4 Know local regulations: Prevent future legal issues by taking the time to understand your local regulations regarding marketing. Each state, and even county, has different marijuana regulations that could obstruct a brand’s success if not adhered to properly. By understanding the laws associated with not only your business practices, but also the marketing of your brand, you are more likely to prevent future legal woes. (See the column, “Twitter’s ‘Age Gate,” on page 90 for more on social media marketing guidelines.)
One of the most common brand-marketing mistakes that can lead to legal backlash is making any safety or health claims on behalf of your product. While the industry continues to advocate for additional research to be done on cannabis products, it is a brand liability to make any claims about the safeness of your product or its medical benefits.
5 Be innovative, not repetitive: As the marijuana market continues to expand, much of the messaging has become incredibly redundant. A strong knowledge of your customer base, coupled with a vision of where the market is heading, allows you to construct an informed brand strategy that leads to innovative, distinct marketing ideas. Research and understand the brands that are successfully navigating the industry, and learn from their individual brand messaging. What sets them apart from their competition? Take those lessons and apply them to your brand to avoid the fast-fading marijuana clichés.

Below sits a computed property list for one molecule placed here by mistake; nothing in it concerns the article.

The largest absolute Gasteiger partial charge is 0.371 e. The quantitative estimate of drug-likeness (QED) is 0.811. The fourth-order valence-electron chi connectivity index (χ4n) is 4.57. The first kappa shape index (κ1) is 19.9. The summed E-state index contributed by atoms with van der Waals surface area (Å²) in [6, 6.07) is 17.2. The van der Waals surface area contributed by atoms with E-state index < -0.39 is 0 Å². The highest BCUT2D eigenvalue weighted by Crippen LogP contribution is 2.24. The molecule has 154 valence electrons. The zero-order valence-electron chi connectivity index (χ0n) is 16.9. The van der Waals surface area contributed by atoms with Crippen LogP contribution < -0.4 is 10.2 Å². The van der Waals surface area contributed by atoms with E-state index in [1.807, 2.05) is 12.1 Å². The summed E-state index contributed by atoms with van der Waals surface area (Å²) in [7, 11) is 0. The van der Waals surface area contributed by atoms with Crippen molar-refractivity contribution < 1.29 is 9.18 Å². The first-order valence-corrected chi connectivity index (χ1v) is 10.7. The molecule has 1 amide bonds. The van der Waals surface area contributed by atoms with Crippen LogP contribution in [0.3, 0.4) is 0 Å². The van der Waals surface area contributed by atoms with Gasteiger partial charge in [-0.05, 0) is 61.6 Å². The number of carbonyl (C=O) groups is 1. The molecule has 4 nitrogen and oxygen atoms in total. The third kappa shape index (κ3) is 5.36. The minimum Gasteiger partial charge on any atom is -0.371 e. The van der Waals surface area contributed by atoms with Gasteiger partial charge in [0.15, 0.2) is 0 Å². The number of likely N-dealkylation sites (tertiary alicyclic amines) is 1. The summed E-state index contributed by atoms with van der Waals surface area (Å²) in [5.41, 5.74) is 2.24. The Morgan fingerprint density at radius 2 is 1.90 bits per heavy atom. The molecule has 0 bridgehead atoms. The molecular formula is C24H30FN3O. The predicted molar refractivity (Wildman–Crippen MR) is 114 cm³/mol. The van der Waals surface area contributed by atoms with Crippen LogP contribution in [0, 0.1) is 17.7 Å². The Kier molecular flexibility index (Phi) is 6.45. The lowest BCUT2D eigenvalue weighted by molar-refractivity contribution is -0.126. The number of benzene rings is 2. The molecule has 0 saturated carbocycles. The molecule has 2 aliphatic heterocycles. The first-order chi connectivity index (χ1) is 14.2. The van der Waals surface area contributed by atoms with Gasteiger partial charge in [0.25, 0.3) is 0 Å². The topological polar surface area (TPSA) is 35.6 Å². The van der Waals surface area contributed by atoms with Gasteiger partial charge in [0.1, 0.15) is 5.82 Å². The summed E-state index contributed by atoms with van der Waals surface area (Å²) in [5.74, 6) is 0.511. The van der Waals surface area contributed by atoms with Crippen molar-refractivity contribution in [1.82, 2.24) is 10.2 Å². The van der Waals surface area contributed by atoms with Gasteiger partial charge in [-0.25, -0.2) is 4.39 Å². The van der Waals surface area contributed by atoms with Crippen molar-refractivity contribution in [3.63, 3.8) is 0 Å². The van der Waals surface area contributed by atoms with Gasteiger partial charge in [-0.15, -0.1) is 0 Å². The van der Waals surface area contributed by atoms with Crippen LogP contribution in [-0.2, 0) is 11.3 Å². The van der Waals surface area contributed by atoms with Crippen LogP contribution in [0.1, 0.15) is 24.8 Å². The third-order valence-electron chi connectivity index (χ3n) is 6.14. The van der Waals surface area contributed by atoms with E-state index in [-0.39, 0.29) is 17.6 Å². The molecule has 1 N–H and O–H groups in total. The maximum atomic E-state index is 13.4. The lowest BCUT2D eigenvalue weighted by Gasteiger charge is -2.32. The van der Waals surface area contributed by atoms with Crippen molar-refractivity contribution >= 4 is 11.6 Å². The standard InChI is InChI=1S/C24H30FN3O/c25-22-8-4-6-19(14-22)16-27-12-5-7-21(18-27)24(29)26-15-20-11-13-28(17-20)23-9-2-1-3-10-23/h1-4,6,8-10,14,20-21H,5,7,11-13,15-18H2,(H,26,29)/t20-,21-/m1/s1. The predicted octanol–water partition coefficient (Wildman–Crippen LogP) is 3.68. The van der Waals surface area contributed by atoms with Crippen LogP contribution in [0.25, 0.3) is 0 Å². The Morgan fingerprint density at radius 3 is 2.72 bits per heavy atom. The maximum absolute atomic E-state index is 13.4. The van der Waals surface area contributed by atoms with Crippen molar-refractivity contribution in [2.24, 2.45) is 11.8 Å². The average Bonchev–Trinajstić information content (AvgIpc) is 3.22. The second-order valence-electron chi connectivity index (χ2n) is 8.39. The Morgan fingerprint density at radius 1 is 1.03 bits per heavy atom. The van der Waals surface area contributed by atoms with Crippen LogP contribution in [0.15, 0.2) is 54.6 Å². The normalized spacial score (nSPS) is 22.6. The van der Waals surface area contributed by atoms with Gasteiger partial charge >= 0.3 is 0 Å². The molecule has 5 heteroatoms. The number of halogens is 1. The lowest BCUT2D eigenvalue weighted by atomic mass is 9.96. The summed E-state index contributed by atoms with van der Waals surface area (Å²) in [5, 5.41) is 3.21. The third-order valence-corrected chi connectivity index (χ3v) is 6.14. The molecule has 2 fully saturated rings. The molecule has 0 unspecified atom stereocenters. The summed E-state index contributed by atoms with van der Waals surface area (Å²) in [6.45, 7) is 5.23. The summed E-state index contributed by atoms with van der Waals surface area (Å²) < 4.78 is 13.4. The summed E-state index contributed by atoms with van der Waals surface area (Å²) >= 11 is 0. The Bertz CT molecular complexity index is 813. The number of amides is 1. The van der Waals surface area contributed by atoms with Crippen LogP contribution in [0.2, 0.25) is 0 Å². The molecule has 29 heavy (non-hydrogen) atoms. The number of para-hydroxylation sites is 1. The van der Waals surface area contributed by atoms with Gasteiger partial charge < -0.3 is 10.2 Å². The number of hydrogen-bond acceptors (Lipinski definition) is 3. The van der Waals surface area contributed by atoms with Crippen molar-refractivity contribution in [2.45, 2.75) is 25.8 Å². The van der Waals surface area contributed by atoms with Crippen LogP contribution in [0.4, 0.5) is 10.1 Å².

One example of a brand that is successfully and creatively marketing itself is the Denver-based vape pen company Neos. While the vaping market has quickly become saturated, Neos has set itself apart from competitors by leading with its method of whole-flower extraction and the resulting better taste, by means of brand messaging. Bold and enthusiastic about its product, the company is not afraid to trail blaze untraveled territory to promote its brand. In July 2015, Neos and Cannabrand planned to revolutionize cannabis marketing by creating, producing and airing the first cannabis-product television advertisement. While the advertisement was inevitably shut down by corporate television attorneys, Neos was able to leverage the story behind the ad and generate millions of media impressions through strategic public relations efforts.
In this ever-evolving cannabis industry, it is crucial to stay ahead of the game by investing in the core of your business: your brand.